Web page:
I met Jerry Johnson on a cold, rainy day in Coney Island in March of 2003. I was early and soaked when his car pulled up to the corner of Surf Ave and Jones Walk. I jumped into a car packed with the debris that comes with a sign business office that doubles as transportation, and I started pitching fast balls, none of which bothered the strike zone. I told Jerry that we were painting new signs for the businesses of Coney Island and that he was the top artist on our list. I assured him that Creative Time, America’s premier Public Arts Organization (our collaborator/benefactor/instigator) insisted he be given carte blanche over Coney, and any number of losers would be at his beck and call to haul paint and get sandwiches. I don’t remember Jerry saying much, but his white knuckle grip on the wheel and his thousand-yard stare out the windshield spoke loud and clear. I rolled up the welcome mat myself, and as I stepped out of the car, left a copy of my book, a pro-graffiti memoir that I’m sure sailed out the window at the next corner. The next day, Jerry wrote one of the angriest letters I ever read, criticizing me and Creative Time for working with me. My co-curator on the project, Peter Eeley, wrote back and told him off in a way that mixed Yale and jail. I was grateful that he, and by extension the art world, stood up for me, but I knew it was gonna sting like a beanball to the spine of old Jerry Johnson.
Jerry, since 1977, was the owner and chief walldog of Orange Outdoor and was justly famous for a series of billboards he painted at Atlantic and Nevins in Brooklyn, a spaldeen toss from ICY Signs on Fourth Avenue. They were technically excellent and hilarious—truly art with a subversive edge that still cuts, decades after they were painted. I remember seeing one of them and being knocked flat. It was audacious and accomplished in a way I couldnt comprehend, but the feeling it inspired became a puzzle piece and I looked for the other pieces that fit with it, in the hope that one day I would understand. Justin Green had a piece of Jerry’s story that didn’t fit, but I kept it just the same. Matt Wright got a call to help him on a job, and after a long day of working together, Matt made an attempt to compliment him on his billboards. Jerry froze and shut down the conversation like a well-oiled riot gate. Then our oldest newest co-worker, Eric Davis, our Brooklyn Sign Expert, filled in some great details. He remembered Jerry as a long haired figurative painter at Pratt in the early 70s, and remembered him even more respectfully as a well-regarded student at the Art Students League. Fast forward to 2007 (or so) Eric saw Jerry on the street, told him that he remembered him from Pratt. Jerry denied knowing him and withdrew. Jerry was trained to be a great painter in the classic tradition and it being the seventies, his talent wouldn’t get him a show in Soho. So well trained, and possessing great talent and wit, he made a career shoehorning his abilities into advertising, an obviously painful fit. The billboards he painted for himself were a funny antidote to the advertising that was his day job, and they served the highest purpose—to be beyond everything just for the sake of being beyond. He had at least one client that met him halfway. Michael Pintchuk walked into the shop last night and, unprompted, mentioned Jerry Johnson. I turned off the stereo and patted his pockets for any missing puzzle pieces. Jerry painted several ads for Pintchuk Hardware at the corner of Flatbush and Bergen. One reimagined “American Gothic” with the farmer holding a paintbrush. Ok, not that funny, but beautifully done just the same. “What’s up with Jerry?” I asked. Michael shook his head, “No idea. Haven’t spoken to him in years, but hes a real artistic wit.” No doubt.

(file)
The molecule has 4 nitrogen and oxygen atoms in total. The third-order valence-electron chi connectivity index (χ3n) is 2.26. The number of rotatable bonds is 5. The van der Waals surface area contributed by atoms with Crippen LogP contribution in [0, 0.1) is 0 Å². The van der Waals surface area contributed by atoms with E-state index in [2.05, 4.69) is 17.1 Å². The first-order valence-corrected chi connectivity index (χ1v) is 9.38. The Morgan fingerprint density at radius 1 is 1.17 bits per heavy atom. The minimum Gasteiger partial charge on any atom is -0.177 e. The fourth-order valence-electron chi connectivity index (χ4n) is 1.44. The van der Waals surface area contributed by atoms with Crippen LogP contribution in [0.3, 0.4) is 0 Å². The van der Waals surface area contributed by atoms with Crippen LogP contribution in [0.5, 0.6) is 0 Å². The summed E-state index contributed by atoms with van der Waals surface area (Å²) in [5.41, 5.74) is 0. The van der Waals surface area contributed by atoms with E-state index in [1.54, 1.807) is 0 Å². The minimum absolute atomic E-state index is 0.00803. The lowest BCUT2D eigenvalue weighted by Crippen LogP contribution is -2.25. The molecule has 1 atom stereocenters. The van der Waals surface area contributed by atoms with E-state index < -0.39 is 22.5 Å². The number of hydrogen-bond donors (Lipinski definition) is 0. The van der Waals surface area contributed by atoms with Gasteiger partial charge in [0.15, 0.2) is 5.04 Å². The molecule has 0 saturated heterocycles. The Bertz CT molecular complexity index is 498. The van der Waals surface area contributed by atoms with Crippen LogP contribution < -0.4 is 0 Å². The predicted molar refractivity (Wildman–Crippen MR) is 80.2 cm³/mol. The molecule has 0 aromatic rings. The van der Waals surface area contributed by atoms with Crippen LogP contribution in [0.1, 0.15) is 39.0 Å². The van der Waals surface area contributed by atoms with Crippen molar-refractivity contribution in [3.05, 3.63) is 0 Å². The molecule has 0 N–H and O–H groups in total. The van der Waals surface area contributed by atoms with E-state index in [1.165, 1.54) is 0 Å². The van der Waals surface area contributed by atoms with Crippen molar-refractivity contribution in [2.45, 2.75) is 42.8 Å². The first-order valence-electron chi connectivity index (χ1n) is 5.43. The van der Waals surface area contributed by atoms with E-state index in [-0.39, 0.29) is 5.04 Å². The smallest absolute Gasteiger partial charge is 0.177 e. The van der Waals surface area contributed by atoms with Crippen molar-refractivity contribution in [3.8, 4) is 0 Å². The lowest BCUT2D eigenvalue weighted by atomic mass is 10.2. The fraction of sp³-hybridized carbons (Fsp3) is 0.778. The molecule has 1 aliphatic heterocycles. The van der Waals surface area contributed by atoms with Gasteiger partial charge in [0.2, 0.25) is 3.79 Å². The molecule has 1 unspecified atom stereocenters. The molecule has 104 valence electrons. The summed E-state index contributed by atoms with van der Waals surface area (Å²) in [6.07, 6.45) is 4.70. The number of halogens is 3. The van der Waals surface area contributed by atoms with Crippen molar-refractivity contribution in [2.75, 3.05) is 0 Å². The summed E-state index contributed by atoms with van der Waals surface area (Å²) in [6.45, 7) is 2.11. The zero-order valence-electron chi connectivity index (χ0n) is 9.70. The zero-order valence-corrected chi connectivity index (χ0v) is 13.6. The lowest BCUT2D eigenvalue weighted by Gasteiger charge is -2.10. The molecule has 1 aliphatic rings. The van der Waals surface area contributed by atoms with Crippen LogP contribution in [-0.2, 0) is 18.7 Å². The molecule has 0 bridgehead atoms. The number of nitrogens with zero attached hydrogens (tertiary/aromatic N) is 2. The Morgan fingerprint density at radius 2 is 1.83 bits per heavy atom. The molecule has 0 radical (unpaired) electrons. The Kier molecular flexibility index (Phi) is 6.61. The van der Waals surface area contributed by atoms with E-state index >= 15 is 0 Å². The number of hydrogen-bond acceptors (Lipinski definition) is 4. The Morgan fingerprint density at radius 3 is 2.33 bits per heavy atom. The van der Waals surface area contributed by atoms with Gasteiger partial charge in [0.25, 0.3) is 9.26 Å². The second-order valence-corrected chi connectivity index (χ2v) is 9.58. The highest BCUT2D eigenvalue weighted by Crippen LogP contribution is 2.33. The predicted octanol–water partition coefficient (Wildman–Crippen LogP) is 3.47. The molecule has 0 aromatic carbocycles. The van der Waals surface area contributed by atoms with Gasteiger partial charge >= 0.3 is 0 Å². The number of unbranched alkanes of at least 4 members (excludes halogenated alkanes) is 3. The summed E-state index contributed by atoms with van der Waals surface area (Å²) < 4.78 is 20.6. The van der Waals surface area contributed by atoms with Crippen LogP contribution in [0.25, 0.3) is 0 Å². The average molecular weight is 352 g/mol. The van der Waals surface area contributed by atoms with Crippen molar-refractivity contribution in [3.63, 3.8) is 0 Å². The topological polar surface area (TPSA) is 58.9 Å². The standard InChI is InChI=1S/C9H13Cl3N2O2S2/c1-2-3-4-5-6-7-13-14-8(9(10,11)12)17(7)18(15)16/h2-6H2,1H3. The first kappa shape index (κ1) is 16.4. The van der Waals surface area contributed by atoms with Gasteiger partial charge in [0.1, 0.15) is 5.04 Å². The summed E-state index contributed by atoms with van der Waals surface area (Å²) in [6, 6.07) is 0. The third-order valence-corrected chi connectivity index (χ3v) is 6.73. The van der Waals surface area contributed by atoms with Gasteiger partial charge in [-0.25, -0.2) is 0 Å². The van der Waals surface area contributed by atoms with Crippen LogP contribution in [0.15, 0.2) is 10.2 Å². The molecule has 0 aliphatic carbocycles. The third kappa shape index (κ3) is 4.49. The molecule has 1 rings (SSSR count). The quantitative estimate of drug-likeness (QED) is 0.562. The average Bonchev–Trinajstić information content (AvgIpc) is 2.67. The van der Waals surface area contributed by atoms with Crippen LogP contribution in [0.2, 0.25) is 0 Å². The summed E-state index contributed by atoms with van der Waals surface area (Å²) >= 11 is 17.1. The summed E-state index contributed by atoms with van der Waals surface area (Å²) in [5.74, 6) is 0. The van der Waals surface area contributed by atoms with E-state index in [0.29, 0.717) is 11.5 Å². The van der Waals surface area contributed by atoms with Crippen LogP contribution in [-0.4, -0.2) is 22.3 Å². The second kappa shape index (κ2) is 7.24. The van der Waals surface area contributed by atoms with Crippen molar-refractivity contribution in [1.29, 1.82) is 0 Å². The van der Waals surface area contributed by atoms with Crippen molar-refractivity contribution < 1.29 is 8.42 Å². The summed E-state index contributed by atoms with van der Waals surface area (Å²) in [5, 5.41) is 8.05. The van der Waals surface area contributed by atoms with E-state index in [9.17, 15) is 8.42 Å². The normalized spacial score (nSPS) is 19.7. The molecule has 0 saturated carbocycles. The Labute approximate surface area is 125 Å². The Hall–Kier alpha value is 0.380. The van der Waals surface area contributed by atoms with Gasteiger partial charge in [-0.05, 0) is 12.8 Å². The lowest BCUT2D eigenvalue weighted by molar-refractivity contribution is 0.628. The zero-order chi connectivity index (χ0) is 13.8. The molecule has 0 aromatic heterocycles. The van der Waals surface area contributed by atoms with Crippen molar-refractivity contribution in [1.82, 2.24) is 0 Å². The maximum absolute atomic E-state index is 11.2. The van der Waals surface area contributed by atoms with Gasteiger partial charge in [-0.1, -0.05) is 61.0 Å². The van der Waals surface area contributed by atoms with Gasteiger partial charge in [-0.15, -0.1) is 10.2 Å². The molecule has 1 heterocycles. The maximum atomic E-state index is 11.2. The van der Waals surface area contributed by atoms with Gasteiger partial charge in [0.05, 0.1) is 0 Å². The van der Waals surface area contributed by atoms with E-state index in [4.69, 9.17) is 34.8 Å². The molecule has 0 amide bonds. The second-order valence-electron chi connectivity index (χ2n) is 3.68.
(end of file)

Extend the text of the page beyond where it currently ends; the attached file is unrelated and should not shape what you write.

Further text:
So Jerry Johnson, wherever you are, you are respected and remembered. I hope this finds you well and at peace. The irony is not lost on me that at this moment there are people that want to put me in shows or present me with accolades or bestow upon me kinship to their endeavors. Some bear gifts and some gift bears. I want to thank you all, and I want you all to know I think you’re awesome and you should keep doing what you’re doing without me. I’ve got to realize my potential and that means working just past all limits of imagination and time. Every opportunity you are offering, even if it’s the good one, is just a detour to delay.